Counting down to an anniversary

Many of you have been asking how we are doing.  Thank you.  We have really appreciated the prayers over the past year more than you will ever know.

We are at 11 months, 3 days; counting down the days to the one year anniversary of Isaiah taking his life.  It is hard to describe the range of emotions over the past year.  Losing a child to a tragic accident or illness is terrible.  Losing a child to suicide seems so defeating and so unfair.   In any death, the mourners go through a number of journeys.  You get through the first night, the first day, the first week, the first month.  And then it begins to slow down.  You click off the monthly anniversaries for awhile but they begin to fade in time.  At eleven months, the original emotions begin to fire up again while waiting for the big anniversary to arrive.  One year.  We’ve made it through one year.  We think about what we were doing a year ago and question if we could see it coming.  For me, I just want to get past this date.  I want to put it behind me so that my conscious level of events will call down again.

For the readers who don’t know us, let me give a very BRIEF summary of events.  There are too many to list in detail.  We adopted Isaiah from an orphanage in Guatemala at the age of 8 (although he turned 9 a week after coming home).  He was a bright, happy child with amazing soccer skills and a good work ethic.  We had gotten to know Isaiah over a couple years in the orphanage and that helped with many of the transition issues.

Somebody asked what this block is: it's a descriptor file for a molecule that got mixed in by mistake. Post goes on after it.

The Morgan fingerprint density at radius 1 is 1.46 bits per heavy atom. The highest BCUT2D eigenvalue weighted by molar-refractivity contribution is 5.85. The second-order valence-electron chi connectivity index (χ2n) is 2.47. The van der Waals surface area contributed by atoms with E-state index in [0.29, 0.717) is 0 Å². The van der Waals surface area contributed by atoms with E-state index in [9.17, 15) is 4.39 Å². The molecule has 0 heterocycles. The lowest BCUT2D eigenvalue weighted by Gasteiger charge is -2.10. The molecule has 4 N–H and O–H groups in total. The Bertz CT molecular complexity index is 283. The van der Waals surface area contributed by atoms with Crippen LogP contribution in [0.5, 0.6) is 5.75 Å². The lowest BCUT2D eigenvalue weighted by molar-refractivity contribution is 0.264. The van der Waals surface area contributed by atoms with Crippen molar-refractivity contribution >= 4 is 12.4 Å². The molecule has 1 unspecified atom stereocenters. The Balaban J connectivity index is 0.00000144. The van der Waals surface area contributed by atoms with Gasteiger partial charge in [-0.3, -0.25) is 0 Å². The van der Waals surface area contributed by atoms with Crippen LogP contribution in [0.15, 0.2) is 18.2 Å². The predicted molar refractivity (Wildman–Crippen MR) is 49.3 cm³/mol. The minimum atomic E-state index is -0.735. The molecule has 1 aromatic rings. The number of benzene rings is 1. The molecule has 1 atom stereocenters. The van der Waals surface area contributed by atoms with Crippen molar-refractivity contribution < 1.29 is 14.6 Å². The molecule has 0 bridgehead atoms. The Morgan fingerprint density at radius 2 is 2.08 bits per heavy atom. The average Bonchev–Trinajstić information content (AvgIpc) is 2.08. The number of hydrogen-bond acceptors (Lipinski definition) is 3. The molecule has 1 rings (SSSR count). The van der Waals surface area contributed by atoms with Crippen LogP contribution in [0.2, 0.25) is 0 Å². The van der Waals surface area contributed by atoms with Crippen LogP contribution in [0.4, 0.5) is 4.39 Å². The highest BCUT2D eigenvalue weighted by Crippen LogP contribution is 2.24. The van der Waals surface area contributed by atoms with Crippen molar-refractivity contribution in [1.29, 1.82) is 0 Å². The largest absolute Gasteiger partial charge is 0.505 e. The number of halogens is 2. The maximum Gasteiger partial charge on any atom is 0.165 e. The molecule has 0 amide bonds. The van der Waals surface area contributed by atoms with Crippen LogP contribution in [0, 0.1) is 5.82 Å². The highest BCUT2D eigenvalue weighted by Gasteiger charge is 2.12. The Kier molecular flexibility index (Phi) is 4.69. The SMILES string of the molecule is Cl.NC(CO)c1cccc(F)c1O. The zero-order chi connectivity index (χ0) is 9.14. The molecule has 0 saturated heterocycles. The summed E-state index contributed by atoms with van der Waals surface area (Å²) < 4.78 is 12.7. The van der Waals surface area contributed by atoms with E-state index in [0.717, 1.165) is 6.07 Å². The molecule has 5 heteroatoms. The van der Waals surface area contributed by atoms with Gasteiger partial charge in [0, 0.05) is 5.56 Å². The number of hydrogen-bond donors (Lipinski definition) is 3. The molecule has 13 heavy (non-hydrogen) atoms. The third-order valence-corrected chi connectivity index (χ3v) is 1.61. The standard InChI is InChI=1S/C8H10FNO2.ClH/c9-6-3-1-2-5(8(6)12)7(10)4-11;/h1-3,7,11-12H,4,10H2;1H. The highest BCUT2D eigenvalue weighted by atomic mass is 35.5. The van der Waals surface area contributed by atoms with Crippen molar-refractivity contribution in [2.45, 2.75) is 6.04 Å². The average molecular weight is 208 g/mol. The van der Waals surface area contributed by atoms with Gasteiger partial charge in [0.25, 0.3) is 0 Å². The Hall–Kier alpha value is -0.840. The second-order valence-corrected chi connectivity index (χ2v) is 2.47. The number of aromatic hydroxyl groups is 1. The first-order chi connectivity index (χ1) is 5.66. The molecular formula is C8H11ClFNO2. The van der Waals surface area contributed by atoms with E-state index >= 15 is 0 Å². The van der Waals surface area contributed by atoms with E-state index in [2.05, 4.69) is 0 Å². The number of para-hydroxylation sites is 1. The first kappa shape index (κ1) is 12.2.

I’m going to jump ahead three years.  Isaiah was now twelve and overall was doing well.  We went to counseling most weeks and we were trying to deal with his anger and bad attitudes at home.  Outside of the home he seemed well adjusted but we were beginning to see signs of trouble – stealing, lying, anger, frustration, depression and an unhealthy attraction to girls and pornography.  We began tightening the controls but he was always able to get around them.  

Violence entered the picture that year as well.  The first time, he pushed his mom down.  The second time he punched a hole through our bedroom door.  We continually found knives in his room and once we found a 24 ounce bottle of gasoline in his bedroom along with lighters.  He began making threats of suicide along with warnings of “this will get worse if you don’t let me . . .”  There was a night of stone cold drunkenness that ended in the ER for the night.  Evaluations by a psychiatrist and medication for mood swings, and court ordered rehab.  Running away was becoming standard along with stealing from friends and neighbors to get on the internet.  Grades were going down.  Flags were going up everywhere that this was getting worse.

We looked into adolescent facilities, boys camps, counseling, therapy, etc.  This part of the adventure may be several blogs in the future.  If you haven’t experienced it, don’t.  

In May of 2013, Isaiah hit his mom in the face knocking her down unconsciousness for a moment.  I ran and picked her up.  One side of her face swelled to the size of a lemon and then turned black and blue for about a month.  A tooth was broken and possibly a broken bone in her face.  We were already on a first name basis with all the police in our town and our other son was becoming skilled in calling 911.